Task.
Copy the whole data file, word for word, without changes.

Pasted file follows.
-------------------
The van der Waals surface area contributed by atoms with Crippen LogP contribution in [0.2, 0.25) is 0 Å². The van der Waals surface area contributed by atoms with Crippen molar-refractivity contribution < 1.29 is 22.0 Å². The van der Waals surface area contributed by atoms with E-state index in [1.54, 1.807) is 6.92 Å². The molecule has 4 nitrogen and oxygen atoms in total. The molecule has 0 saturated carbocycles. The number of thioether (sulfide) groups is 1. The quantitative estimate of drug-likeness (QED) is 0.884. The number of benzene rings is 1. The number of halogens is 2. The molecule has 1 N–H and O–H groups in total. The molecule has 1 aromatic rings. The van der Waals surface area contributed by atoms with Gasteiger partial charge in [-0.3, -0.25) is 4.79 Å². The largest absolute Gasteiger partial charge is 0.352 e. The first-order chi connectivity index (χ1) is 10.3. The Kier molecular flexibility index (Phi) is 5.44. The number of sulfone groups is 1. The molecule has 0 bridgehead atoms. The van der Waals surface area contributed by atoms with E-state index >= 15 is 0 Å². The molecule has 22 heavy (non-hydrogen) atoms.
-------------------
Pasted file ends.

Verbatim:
The van der Waals surface area contributed by atoms with Crippen LogP contribution in [0.2, 0.25) is 0 Å². The van der Waals surface area contributed by atoms with Crippen molar-refractivity contribution < 1.29 is 22.0 Å². The van der Waals surface area contributed by atoms with E-state index in [1.54, 1.807) is 6.92 Å². The molecule has 4 nitrogen and oxygen atoms in total. The molecule has 0 saturated carbocycles. The number of thioether (sulfide) groups is 1. The quantitative estimate of drug-likeness (QED) is 0.884. The number of benzene rings is 1. The number of halogens is 2. The molecule has 1 N–H and O–H groups in total. The molecule has 1 aromatic rings. The van der Waals surface area contributed by atoms with Gasteiger partial charge in [-0.3, -0.25) is 4.79 Å². The largest absolute Gasteiger partial charge is 0.352 e. The first-order chi connectivity index (χ1) is 10.3. The Kier molecular flexibility index (Phi) is 5.44. The number of sulfone groups is 1. The molecule has 0 bridgehead atoms. The van der Waals surface area contributed by atoms with E-state index >= 15 is 0 Å². The molecule has 22 heavy (non-hydrogen) atoms.